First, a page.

If you are an avid garlic user, you are most likely quite disappointed with the quality of the garlic you can find in grocery stores right about now. The bad news is that it’s not likely to get any better until later this summer when the new harvest comes in. The good news is that there is a perfect substitute available, produced right here on Vancouver Island and available around the province in shops and via mail order from Gabriola Gourmet Garlic.
That little green sprout in the middle can be quite bitter, and it ruins the overall crispness and quality of the garlic. Can you answer yes to the following question? Did you plant at least 50 or 60 cloves of garlic, in your garden, in mid-October of 2009, under the light of the full moon, buck naked? No, I didn’t think so. That’s why you’re stuck with supermarket garlic now. You can’t even get properly preserved fresh garlic from the man I’m about to introduce you to, because he’s sold out. Ken Stefanson is the guy who gave me the garlic planting advice. He’s otherwise known as the owner of Gabriola Gourmet Garlic, I buy my garlic seed stock from him, and I’ve had pretty good success growing my own following his advice, except maybe for the naked part. That’s probably why my garlic is smaller than his.
Any garlic you get now that's sprouting means that it has been shipped to Canada in refrigerated containers, and that’s where the trouble starts, because it sends the garlic the wrong signals. Garlic gets planted into warm soil in the fall, and starts to develop its root system. When it gets cold it goes dormant, a kind of plant hibernation. When the soil warms in the spring, the clove sends out a stem. So Ken says the garlic that is shipped here at 4 degrees Celcius suddenly is warmed up to 20 Celcius in the grocery store, and it thinks it's time to sprout. Presto! Ruined garlic….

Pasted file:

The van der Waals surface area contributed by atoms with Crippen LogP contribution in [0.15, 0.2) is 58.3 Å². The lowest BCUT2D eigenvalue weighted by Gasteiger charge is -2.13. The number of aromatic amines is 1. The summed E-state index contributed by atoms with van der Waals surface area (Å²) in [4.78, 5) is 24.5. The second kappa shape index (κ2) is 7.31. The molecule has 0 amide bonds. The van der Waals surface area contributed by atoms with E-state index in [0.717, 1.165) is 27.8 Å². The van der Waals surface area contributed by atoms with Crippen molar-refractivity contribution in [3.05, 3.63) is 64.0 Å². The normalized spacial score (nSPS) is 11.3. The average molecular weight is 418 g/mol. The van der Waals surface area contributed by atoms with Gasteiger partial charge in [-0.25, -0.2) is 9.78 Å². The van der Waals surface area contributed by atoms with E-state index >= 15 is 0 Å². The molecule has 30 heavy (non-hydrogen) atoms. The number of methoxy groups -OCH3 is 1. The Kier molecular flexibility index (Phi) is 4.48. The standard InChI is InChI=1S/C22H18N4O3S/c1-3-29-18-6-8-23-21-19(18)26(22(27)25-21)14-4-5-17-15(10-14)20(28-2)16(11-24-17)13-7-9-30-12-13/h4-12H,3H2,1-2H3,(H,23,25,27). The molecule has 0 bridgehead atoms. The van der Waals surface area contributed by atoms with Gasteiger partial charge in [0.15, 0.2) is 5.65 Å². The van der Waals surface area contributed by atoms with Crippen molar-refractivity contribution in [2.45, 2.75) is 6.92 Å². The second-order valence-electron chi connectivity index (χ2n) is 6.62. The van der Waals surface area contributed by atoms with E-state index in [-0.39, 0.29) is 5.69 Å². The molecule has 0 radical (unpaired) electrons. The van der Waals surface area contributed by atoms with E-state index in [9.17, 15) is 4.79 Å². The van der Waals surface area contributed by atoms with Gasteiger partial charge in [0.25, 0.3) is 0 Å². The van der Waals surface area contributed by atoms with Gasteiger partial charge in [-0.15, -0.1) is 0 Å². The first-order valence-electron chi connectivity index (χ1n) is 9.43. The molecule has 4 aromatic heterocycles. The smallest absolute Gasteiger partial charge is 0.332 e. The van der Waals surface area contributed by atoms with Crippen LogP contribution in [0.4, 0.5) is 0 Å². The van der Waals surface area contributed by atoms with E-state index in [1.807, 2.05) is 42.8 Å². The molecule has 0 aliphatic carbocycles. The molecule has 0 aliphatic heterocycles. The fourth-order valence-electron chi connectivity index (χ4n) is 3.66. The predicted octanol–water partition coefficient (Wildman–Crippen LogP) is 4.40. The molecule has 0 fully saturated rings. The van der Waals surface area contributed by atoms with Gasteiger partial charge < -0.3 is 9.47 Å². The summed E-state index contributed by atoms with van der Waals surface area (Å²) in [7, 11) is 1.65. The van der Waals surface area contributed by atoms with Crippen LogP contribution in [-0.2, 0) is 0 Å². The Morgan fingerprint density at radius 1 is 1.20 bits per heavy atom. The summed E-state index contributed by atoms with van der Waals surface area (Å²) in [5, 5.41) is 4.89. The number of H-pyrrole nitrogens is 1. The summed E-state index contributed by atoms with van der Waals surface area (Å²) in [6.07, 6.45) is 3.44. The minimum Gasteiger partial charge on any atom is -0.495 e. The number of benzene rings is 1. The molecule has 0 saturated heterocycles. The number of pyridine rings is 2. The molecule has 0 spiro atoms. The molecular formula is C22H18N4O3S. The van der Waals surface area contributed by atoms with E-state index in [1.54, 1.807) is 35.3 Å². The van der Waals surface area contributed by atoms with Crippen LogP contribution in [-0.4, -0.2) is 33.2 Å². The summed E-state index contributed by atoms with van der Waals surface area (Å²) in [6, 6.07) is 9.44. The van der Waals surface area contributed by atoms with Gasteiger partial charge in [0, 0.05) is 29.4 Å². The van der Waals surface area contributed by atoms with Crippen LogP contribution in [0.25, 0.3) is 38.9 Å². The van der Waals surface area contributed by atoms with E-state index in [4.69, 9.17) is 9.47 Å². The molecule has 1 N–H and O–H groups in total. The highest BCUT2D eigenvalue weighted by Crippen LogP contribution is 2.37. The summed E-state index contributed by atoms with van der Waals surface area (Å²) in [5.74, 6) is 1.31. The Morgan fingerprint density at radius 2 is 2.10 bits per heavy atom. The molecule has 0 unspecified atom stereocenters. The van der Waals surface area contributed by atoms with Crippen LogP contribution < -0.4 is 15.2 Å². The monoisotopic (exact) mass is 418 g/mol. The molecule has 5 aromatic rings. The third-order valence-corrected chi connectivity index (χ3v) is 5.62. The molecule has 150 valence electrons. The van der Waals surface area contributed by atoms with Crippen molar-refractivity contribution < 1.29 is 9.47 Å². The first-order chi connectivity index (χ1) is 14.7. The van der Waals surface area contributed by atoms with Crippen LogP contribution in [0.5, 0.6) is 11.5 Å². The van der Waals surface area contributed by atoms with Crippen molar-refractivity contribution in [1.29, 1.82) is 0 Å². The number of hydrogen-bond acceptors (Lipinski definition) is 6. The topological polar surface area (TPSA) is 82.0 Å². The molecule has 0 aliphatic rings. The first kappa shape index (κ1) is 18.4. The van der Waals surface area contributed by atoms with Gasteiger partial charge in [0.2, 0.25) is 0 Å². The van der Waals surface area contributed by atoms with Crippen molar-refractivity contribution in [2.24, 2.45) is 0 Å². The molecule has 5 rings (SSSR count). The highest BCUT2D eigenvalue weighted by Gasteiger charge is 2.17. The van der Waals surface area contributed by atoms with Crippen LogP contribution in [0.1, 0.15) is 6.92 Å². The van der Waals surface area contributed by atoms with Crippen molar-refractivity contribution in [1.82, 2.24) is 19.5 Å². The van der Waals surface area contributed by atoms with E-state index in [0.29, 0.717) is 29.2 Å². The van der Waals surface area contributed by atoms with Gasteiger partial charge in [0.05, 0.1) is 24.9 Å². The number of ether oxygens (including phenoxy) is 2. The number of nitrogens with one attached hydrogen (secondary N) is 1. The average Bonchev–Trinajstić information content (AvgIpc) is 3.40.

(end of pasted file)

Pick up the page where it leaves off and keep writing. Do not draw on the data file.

Ken really knows his garlic, but before garlic came music, he was a key player in the Vancouver folk music scene before and after he moved to Gabriola Island in the late 90’s, but that was where he discovered garlic. He bought a small garlic business from a woman on the island who wanted to retire. That first year he did around $6000 worth of business. Now he probably does forty times that and harvests a quarter-million bulbs of garlic every summer. Ken sells it as fresh garlic for your kitchen, seed stock for you to plant in the fall, four different kinds of pickled cloves, a cured clove with sherry and soy sauce, minced garlic, garlic chutney, powdered garlic and even a couple of different kinds of garlic chocolate bars, developed in conjunction with a chocolatier he met on one of his innumerable voyages on BC Ferries.
The love affair with garlic came at a great time for Ken, he had just suffered a series of four strokes and his blood pressure was sky-high. His doctor actually recommended that he eat some garlic every day to help control the blood pressure, and it really worked.
I planted over 50 cloves of Ken’s seed stock, every single one sprouted, and it is now up about a foot and a half in my garden. Here's what my harvest from two years ago looked like….why don't you give it a try?